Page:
Dubious sales and advertising practices used by online retailers are to be investigated by the Office of Fair Trading (OFT) to stamp out misleading tactics.
The watchdog is splitting its investigation into two separate studies. The first, which will be completed by spring 2010, will focus on companies that tailor their prices using information collected about a customer’s internet use.
For example, this might involve collecting an individual's web-browsing behaviour in order to select appropriate advertisements to display.
The second, more in-depth study will investigate potentially misleading sales tactics. These include:
* Drip pricing: where the price slowly increases through during the buying process.
* Baiting sales: customers are lured by the promise of discounts but ultimately end up paying the fully priced product because only some products’ pricetags are reduced.
* Reference prices: where retailers use a relatively high reference price compared to sale price. For example 'was £50, now £20', or '50% off'.
* Time-limited offers: where sites offer pricing discounts for a limited time.
* Complex pricing: offers – such as three-for-two – make it hard for consumers to assess an individual price.
The OFT will also extend its study to include price comparison websites, which may use some of these potentially misleading techniques. The watchdog hopes to complete its study by summer 2010.
“These studies will ensure that we keep up to date with the latest developments and, in particular, on how new pricing and advertising practices are emerging and evolving online,” says Heather Clayton, senior director at the OFT.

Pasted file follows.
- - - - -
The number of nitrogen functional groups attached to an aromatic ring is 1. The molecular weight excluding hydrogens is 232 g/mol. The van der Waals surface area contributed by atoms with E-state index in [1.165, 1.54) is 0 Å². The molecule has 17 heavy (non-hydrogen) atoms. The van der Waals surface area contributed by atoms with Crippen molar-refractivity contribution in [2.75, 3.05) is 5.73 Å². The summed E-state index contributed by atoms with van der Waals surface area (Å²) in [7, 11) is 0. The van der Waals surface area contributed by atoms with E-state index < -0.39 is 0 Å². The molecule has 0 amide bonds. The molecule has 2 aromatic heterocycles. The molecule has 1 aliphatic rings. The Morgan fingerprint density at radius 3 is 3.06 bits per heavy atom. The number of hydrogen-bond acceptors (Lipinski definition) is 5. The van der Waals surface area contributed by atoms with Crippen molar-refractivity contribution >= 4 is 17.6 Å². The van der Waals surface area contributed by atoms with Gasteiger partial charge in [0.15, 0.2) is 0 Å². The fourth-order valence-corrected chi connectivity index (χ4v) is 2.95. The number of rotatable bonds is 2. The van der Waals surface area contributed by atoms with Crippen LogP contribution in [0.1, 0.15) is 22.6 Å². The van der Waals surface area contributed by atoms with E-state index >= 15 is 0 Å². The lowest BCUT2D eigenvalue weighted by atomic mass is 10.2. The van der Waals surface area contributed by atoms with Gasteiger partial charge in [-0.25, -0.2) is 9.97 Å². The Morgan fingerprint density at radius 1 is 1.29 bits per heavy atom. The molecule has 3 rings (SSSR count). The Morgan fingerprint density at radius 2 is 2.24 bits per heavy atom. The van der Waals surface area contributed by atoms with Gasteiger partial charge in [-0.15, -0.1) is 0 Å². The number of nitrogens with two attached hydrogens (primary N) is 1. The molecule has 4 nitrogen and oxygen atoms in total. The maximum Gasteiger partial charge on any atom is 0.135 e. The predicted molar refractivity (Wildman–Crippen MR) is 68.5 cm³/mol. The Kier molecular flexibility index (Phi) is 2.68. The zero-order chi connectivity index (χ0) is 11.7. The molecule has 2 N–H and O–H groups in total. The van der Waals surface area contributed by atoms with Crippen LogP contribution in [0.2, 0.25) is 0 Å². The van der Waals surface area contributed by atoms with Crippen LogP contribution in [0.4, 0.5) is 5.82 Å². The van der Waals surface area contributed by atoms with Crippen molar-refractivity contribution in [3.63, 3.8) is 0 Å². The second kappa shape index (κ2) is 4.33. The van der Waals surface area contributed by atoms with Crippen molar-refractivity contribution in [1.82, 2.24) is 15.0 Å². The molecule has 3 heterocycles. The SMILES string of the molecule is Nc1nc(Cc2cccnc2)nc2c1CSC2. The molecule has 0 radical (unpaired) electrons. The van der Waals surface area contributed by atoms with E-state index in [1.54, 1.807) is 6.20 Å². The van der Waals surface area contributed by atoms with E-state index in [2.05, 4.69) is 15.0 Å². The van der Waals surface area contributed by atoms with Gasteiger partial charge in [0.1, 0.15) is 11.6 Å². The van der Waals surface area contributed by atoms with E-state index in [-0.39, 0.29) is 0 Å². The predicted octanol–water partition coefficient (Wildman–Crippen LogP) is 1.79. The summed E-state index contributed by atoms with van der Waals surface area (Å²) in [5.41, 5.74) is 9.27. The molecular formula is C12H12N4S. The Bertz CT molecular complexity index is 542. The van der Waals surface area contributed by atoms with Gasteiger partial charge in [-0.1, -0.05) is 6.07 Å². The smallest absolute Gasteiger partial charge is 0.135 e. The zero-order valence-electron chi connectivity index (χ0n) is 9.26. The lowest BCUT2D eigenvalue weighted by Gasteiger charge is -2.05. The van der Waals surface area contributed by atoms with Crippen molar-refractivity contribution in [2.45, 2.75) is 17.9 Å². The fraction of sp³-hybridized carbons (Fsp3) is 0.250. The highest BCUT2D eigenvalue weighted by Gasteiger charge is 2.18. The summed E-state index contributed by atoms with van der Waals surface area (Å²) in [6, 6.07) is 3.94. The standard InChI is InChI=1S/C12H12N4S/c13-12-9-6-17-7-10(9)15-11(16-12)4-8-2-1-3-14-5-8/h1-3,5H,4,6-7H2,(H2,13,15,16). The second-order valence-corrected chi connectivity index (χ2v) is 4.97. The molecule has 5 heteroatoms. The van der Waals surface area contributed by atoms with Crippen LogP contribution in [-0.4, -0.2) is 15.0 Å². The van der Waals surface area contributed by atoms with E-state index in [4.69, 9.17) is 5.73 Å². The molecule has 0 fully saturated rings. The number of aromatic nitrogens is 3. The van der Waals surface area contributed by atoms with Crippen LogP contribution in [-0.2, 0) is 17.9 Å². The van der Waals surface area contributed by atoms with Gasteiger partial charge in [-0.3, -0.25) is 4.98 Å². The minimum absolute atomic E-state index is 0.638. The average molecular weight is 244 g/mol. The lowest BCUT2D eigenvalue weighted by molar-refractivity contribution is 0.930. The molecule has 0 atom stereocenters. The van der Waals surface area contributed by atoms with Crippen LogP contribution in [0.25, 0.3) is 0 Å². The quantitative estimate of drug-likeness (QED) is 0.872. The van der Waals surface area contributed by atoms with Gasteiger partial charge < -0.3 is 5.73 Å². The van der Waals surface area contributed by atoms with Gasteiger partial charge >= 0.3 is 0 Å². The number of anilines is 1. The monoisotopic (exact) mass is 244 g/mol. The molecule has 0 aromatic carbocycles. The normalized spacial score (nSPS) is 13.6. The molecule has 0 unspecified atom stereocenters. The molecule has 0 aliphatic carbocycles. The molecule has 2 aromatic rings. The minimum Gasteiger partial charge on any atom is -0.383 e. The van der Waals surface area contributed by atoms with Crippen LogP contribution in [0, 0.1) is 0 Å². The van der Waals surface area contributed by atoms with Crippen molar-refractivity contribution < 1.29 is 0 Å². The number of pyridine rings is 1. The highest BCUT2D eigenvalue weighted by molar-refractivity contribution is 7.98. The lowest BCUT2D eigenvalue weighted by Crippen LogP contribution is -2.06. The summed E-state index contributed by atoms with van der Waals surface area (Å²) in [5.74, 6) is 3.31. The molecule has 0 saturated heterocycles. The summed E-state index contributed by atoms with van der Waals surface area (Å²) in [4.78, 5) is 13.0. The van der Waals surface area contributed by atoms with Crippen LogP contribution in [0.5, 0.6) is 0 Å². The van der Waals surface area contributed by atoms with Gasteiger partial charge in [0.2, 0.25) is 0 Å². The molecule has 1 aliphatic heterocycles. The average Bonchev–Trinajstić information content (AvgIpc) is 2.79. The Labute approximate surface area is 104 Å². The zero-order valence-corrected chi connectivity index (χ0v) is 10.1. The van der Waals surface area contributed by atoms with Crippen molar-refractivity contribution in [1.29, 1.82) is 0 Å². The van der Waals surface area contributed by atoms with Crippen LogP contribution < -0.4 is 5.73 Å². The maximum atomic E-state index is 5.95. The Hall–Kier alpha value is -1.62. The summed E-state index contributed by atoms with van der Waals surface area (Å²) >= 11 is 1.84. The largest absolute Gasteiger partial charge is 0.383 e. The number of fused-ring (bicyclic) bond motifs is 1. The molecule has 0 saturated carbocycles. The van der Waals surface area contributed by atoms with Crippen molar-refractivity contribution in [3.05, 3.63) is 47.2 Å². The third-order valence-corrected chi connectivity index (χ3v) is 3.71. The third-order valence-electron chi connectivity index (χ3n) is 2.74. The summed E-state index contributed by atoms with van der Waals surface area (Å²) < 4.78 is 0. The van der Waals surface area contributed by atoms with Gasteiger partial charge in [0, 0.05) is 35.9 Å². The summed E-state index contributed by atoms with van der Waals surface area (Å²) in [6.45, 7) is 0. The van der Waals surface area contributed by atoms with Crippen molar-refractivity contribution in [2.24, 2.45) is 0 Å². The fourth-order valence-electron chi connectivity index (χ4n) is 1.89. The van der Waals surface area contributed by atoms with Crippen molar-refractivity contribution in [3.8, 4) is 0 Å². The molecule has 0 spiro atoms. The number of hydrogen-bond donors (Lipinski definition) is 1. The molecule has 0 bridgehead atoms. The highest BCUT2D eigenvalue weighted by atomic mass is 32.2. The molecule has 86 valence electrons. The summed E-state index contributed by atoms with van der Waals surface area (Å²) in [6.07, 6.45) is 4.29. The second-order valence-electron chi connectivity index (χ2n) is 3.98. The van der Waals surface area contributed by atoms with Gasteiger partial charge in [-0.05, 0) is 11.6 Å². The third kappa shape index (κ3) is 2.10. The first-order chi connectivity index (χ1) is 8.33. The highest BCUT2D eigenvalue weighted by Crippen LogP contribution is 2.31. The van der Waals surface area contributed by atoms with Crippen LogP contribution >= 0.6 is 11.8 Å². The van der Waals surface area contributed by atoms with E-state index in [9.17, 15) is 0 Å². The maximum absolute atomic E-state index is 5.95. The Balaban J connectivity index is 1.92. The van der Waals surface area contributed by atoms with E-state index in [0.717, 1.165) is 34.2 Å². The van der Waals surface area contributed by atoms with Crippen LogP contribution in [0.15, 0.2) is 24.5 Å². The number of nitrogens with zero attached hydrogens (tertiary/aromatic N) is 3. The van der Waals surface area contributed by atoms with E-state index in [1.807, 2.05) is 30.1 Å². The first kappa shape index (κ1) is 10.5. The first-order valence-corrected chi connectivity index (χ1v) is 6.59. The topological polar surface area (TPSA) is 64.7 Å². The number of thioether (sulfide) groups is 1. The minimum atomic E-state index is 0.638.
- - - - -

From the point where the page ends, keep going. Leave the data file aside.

“It is very important that the OFT's approach to potentially misleading practices remains well-informed by a sound evidence base, so we effectively protect consumers while allowing firms to compete freely.”
Although the OFT has not given much indication whether it thinks misleading practices are rife in the online section, it has not ruled out potentially taking enforcement action against firms if they are found to have breached consumer law.
One practice causing concern is the promotion of of discount vouchers that don't have an immediately obvious expiry date.
'Retailers issue a discount without an end date so when web savvy shoppers click through to get the deal they find it has expired," says Mark Pearon, founder of discount code myvouchercodes.co.uk. "Consumers often don’t get the bargain they wanted, and quite often don't get the lowest price as they do no further shopping around."